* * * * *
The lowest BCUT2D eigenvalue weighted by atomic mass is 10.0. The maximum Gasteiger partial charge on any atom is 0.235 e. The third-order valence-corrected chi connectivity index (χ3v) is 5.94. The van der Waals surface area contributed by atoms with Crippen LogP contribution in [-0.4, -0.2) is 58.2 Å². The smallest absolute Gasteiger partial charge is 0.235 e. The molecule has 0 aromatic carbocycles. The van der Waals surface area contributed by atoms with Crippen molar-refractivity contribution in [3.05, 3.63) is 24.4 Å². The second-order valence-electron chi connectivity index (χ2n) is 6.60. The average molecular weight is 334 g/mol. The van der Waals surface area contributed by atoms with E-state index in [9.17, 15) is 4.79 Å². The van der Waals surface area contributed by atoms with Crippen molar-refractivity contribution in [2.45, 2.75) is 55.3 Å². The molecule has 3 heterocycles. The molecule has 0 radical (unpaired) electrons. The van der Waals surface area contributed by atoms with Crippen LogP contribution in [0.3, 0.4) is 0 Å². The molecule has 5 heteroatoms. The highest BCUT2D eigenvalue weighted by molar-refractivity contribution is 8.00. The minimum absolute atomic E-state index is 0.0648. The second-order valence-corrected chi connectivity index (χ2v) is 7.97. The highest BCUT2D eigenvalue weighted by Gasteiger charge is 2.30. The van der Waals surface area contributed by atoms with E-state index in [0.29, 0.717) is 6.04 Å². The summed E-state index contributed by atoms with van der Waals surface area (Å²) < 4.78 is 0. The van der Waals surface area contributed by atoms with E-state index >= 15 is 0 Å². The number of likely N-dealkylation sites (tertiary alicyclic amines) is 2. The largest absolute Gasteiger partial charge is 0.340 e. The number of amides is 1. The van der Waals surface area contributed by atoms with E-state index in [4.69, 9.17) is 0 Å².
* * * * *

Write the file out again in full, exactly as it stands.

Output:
The lowest BCUT2D eigenvalue weighted by atomic mass is 10.0. The maximum Gasteiger partial charge on any atom is 0.235 e. The third-order valence-corrected chi connectivity index (χ3v) is 5.94. The van der Waals surface area contributed by atoms with Crippen LogP contribution in [-0.4, -0.2) is 58.2 Å². The smallest absolute Gasteiger partial charge is 0.235 e. The molecule has 0 aromatic carbocycles. The van der Waals surface area contributed by atoms with Crippen molar-refractivity contribution in [3.05, 3.63) is 24.4 Å². The second-order valence-electron chi connectivity index (χ2n) is 6.60. The average molecular weight is 334 g/mol. The van der Waals surface area contributed by atoms with E-state index in [9.17, 15) is 4.79 Å². The van der Waals surface area contributed by atoms with Crippen molar-refractivity contribution in [2.45, 2.75) is 55.3 Å². The molecule has 3 heterocycles. The molecule has 0 radical (unpaired) electrons. The van der Waals surface area contributed by atoms with Crippen LogP contribution in [0.3, 0.4) is 0 Å². The molecule has 5 heteroatoms. The highest BCUT2D eigenvalue weighted by molar-refractivity contribution is 8.00. The minimum absolute atomic E-state index is 0.0648. The second-order valence-corrected chi connectivity index (χ2v) is 7.97. The highest BCUT2D eigenvalue weighted by Gasteiger charge is 2.30. The van der Waals surface area contributed by atoms with E-state index in [0.29, 0.717) is 6.04 Å². The summed E-state index contributed by atoms with van der Waals surface area (Å²) < 4.78 is 0. The van der Waals surface area contributed by atoms with E-state index >= 15 is 0 Å². The number of likely N-dealkylation sites (tertiary alicyclic amines) is 2. The largest absolute Gasteiger partial charge is 0.340 e. The number of amides is 1. The van der Waals surface area contributed by atoms with E-state index in [4.69, 9.17) is 0 Å².